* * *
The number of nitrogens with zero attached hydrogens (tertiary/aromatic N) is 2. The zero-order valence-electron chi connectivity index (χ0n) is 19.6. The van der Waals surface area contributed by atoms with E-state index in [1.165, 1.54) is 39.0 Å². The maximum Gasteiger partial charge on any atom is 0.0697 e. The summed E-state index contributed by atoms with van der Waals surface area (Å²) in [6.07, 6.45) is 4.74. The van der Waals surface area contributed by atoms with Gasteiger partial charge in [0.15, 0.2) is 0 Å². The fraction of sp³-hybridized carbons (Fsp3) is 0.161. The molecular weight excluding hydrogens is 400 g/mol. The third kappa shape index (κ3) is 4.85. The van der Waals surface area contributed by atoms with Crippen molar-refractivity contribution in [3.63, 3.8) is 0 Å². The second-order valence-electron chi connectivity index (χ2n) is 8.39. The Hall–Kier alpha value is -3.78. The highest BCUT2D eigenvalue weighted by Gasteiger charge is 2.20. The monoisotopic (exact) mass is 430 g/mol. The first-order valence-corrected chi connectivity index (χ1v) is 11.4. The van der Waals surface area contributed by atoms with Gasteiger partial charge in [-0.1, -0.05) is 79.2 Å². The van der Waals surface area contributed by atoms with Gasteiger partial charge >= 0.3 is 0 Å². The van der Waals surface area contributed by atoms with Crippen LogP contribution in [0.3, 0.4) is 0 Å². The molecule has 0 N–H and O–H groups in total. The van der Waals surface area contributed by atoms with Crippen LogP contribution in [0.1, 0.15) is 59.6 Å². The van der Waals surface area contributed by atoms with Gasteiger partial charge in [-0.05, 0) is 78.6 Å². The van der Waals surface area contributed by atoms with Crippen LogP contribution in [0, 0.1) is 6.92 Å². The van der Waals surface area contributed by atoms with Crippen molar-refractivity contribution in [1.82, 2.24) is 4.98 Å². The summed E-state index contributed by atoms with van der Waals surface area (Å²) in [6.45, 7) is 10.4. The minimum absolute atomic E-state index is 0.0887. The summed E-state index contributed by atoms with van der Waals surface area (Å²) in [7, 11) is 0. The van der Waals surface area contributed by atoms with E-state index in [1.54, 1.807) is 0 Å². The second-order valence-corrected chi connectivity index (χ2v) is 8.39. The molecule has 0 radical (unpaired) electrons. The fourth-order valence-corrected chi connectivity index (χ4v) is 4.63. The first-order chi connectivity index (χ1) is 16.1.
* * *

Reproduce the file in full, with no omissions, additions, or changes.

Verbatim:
The number of nitrogens with zero attached hydrogens (tertiary/aromatic N) is 2. The zero-order valence-electron chi connectivity index (χ0n) is 19.6. The van der Waals surface area contributed by atoms with E-state index in [1.165, 1.54) is 39.0 Å². The maximum Gasteiger partial charge on any atom is 0.0697 e. The summed E-state index contributed by atoms with van der Waals surface area (Å²) in [6.07, 6.45) is 4.74. The van der Waals surface area contributed by atoms with Gasteiger partial charge in [0.15, 0.2) is 0 Å². The fraction of sp³-hybridized carbons (Fsp3) is 0.161. The molecular weight excluding hydrogens is 400 g/mol. The third kappa shape index (κ3) is 4.85. The van der Waals surface area contributed by atoms with Crippen molar-refractivity contribution in [3.63, 3.8) is 0 Å². The second-order valence-electron chi connectivity index (χ2n) is 8.39. The Hall–Kier alpha value is -3.78. The highest BCUT2D eigenvalue weighted by Gasteiger charge is 2.20. The monoisotopic (exact) mass is 430 g/mol. The first-order valence-corrected chi connectivity index (χ1v) is 11.4. The van der Waals surface area contributed by atoms with Gasteiger partial charge in [-0.1, -0.05) is 79.2 Å². The van der Waals surface area contributed by atoms with Gasteiger partial charge >= 0.3 is 0 Å². The van der Waals surface area contributed by atoms with Crippen LogP contribution in [0.3, 0.4) is 0 Å². The molecule has 0 N–H and O–H groups in total. The van der Waals surface area contributed by atoms with Crippen LogP contribution in [0.1, 0.15) is 59.6 Å². The van der Waals surface area contributed by atoms with Gasteiger partial charge in [-0.05, 0) is 78.6 Å². The van der Waals surface area contributed by atoms with Crippen LogP contribution in [0, 0.1) is 6.92 Å². The van der Waals surface area contributed by atoms with Crippen molar-refractivity contribution in [1.82, 2.24) is 4.98 Å². The summed E-state index contributed by atoms with van der Waals surface area (Å²) in [6.45, 7) is 10.4. The minimum absolute atomic E-state index is 0.0887. The summed E-state index contributed by atoms with van der Waals surface area (Å²) in [7, 11) is 0. The van der Waals surface area contributed by atoms with E-state index in [1.54, 1.807) is 0 Å². The second-order valence-corrected chi connectivity index (χ2v) is 8.39. The molecule has 0 radical (unpaired) electrons. The fourth-order valence-corrected chi connectivity index (χ4v) is 4.63. The first-order chi connectivity index (χ1) is 16.1.